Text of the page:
B is for Bleeding

After your baby is born you will experience a discharge called lochia which is comprised of blood, mucus, and uterine tissue.  This discharge is experienced by all new mothers whether they gave birth vaginally or via cesarean.  This bleeding is to clear out your uterine lining and usually lasts about six weeks, gradually decreasing and changing to more mucus over that time.  The first five to ten days your bleeding will be heavy (comparable to a heavy period), bright red, and have some small clots – this is known as lochia rubra.  If you have any clots the size of a golf ball or larger you need to let your doctor know right away.  After the first week your bleeding will become more pinkish or brownish, and the clots should decrease and become less frequent – known as lochia serosa.  By the end of the first six weeks the lochia should no longer contain blood and be only yellow or white mucus discharge – known as lochia alba.  If you had twins or triplets your bleeding will likely be heaver and longer.

You will have additional bleeding and discomfort if you had a tear or episiotomy.  If so, using a perineal squirt bottle can help with keeping the vaginal area clean.

At the hospital they will give you some lovely mesh underwear, a chux pad, and a heavy duty pad to wear to catch all the bleeding.  One thing I found immensely helpful was adult Depends.  I bought adult Depends for in case my water broke before going to the hospital so I wouldn’t make a mess in the car.  Having the extras for the postpartum bleeding was wonderful!  They feel so much more supporting than the mesh undies and they keep your regular underwear from getting bled on as well.  If you feel like they don’t have enough absorption you can put the hospital pad inside them instead of the mesh undies like I did.  These days adult diapers are so discrete no one will notice.  During this time of bleeding you can only use pads; tampons can lead to an infection.  Once the bleeding stops completely and your cervix is closed, it is safe to resume tampon use – so they are safe when you have your first period.  You also want to avoid swimming, sex, and inserting anything into your vagina during these six weeks to decrease your chance of infection.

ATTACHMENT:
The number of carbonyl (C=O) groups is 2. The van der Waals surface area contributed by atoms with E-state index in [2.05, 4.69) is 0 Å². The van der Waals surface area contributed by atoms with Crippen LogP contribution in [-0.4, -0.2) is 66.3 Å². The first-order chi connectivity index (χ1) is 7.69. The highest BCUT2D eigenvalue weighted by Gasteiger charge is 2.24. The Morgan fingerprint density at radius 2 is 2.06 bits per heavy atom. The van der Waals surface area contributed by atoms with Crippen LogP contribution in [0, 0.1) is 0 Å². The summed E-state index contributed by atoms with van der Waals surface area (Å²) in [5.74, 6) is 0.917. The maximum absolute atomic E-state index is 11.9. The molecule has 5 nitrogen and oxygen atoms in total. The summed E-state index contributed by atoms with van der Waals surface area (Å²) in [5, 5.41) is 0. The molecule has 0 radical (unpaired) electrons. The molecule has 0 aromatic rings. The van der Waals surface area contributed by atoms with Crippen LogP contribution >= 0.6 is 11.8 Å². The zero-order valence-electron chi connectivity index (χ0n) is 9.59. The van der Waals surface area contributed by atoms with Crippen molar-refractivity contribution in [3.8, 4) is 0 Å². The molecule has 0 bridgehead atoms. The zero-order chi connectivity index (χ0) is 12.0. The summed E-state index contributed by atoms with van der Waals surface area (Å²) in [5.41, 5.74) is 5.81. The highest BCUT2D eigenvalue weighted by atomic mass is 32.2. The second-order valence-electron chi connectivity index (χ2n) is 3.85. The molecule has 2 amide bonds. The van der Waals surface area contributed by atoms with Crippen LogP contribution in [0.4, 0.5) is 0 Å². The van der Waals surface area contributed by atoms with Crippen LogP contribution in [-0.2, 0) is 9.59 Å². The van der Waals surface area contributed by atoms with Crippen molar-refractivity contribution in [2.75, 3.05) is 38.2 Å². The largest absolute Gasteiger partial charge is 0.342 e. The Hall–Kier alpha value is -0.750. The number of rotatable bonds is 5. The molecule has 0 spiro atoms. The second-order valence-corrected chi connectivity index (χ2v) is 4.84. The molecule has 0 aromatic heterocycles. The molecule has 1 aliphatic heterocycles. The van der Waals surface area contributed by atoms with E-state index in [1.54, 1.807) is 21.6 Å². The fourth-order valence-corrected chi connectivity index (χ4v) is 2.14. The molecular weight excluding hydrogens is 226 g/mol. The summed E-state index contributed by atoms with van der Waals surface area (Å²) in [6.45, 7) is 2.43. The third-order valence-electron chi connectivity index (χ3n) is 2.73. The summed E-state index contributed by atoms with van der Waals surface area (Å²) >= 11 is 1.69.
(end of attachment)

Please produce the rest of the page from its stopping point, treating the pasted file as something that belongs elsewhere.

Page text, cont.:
The first few days, you will have small gushes of blood each time you breastfeed and every time the nurse gives you the lovely fundal massage.  You will also experience moderate to intense cramping during this time, known as afterpains.  The reason you will bleed more when nursing is because nursing releases oxytocin which stimulates the uterus to contract causing the small gush of blood.  This is a good thing, as it means your uterus is effectively contracting to return to its normal pre-pregnancy size.  Your uterus should be back to its pre-pregnancy size by six to eight weeks.

The more you move around in the first few weeks, the more you will bleed.  If your bleeding has diminished but picks back up you should consider slowing down and resting more.  When you stand you may also have a small gush of blood, this is common because the way it pools in your vagina while sitting.

If you have extremely heavy bleeding, this is considered a postpartum hemorrhage; this is rare and usually occurs in the first day.  However, it is possible to have a postpartum hemorrhage within the first twelve weeks – again, this is rare.  Once discharged if you soak through a heavy duty pad in under an hour or pass clots the size of or larger than a golf ball, call your doctor immediately and go to the ER.  This can cause your blood pressure to drop resulting in lack of blood flow to your organs causing you to go into shock.  Treatment may involve medicine, fundal massage, laparotomy, blood transfusion, or hysterectomy. 

Other reasons for concern include discharge with a foul smell, fever over 100.4 °F, bright-red or heavy bleeding in the second week, dizziness, or an irregular heartbeat.

Your first menstrual cycle after birth will vary.  This depends mostly on whether you are breast or bottle-feeding.  If you are bottle-feeding your first period may occur between six to twelve weeks after delivery, and the first few are likely to be irregular.  Breastfeeding typically delays the first menstrual cycle.  Some breastfeeding mothers won’t have their first period until they wean their babies, while others will have it return at the regular six to twelve week span.  The return may correlate with when your baby begins sleeping through the night.  I personally had mine return around the six month mark, so I had at least a small reprieve.  However, neither of my babies were sleeping through the night at that point!

Next week I will be blogging on the letter C… C is for Cesarean Recovery.